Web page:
This enabled us to accurately predict and listen to how the final product would sound and behave under a wide variety of conditions.

Once we were satisfied with the CAE model design, we were able to move forward with a physical prototype. This allowed us to correlate the test results from the virtual and physical model and refine the design to bring the exhaust noise even closer to our Target Sound. As an important part of this, Brüel & Kjær’s Low Frequency Sound Source tool was used to measure the transmission loss, which revealed how close our virtual model was to its physical counterpart. All this data could be correlated back to the Actran model to continue improving and optimizing the sound and, each time the model was updated, the results could be run through the Sound Quality Preference Equation to determine their impact.

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Both indoors and out, sound can be an important customer consideration.

A final prototype was then built using the improved design from the updated Actran CAE model. Once it had been installed on a forklift truck, the entire project team, including those from Crown, Brüel & Kjær, Sound Answers and MSC Software, each reviewed its performance in person for any final refinements. The unanimous decision was that the new exhaust system was a significant improvement over the previous design; an opinion that has since been widely affirmed across all our engineering teams.

A Crowning achievement
All of us at Crown have greatly valued Brüel & Kjær’s and Sound Answers’ roles in helping us to gain a firm understanding of how sound quality plays a vital part in product development – and how best to achieve it.

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The entire exercise has had a major influence on how we conduct our development processes and now we are continuing to further develop our strong capabilities in acoustic modelling (along with other CAE tools). Previously, much of the important testing, evaluation and refinement phases were weighted to the end of project. Now, these can be conducted far more upstream, greatly shortening the development time, reducing the need for additional design build test iterations and thereby significantly lowering development costs.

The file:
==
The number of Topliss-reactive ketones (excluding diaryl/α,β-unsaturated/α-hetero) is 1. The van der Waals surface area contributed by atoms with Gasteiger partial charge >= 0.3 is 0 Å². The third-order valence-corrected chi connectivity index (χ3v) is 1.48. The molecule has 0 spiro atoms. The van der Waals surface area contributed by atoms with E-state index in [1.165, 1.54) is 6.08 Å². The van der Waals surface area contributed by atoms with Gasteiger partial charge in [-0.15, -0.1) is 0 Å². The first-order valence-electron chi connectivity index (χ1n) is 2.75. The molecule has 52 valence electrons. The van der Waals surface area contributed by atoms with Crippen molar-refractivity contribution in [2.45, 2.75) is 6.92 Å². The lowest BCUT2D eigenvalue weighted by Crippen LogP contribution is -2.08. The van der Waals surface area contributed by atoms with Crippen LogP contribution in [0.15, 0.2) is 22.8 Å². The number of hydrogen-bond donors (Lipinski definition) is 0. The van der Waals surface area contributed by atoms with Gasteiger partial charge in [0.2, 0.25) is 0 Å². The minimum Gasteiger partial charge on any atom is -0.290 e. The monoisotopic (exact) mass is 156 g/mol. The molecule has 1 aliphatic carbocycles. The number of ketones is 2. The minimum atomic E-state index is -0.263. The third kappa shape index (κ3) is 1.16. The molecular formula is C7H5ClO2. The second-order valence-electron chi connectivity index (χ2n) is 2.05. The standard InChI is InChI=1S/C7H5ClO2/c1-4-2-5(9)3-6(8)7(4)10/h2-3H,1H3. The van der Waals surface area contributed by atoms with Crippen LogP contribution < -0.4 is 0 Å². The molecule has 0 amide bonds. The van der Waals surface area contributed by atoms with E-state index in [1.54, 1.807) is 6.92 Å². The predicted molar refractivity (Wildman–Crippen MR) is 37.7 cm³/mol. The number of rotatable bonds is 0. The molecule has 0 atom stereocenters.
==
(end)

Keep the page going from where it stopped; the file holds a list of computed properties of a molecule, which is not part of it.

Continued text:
More importantly, this has enabled us to move from what was primarily a knowledge-based approach to one built on actual metrics. The data captured and results generated enable a far more efficient and effective development process where new learning can be transferred from one project to the next. As a result, we are now well on our way to a point where sound quality methods and acoustic modelling will be the principal means used to specify and validate noise requirements.

These methods and tools also have broad application in many areas. We are conducting several projects aimed at reducing overall vehicle noise and vibration which will ultimately reduce operator exposure to noise and greatly enhance comfort and usability.

Crown’s vertically integrated processes provide a level of control and consistency that brings unsurpassed results for our customers. And today, with this invaluable new understanding, we are now equipped to lift those results even higher.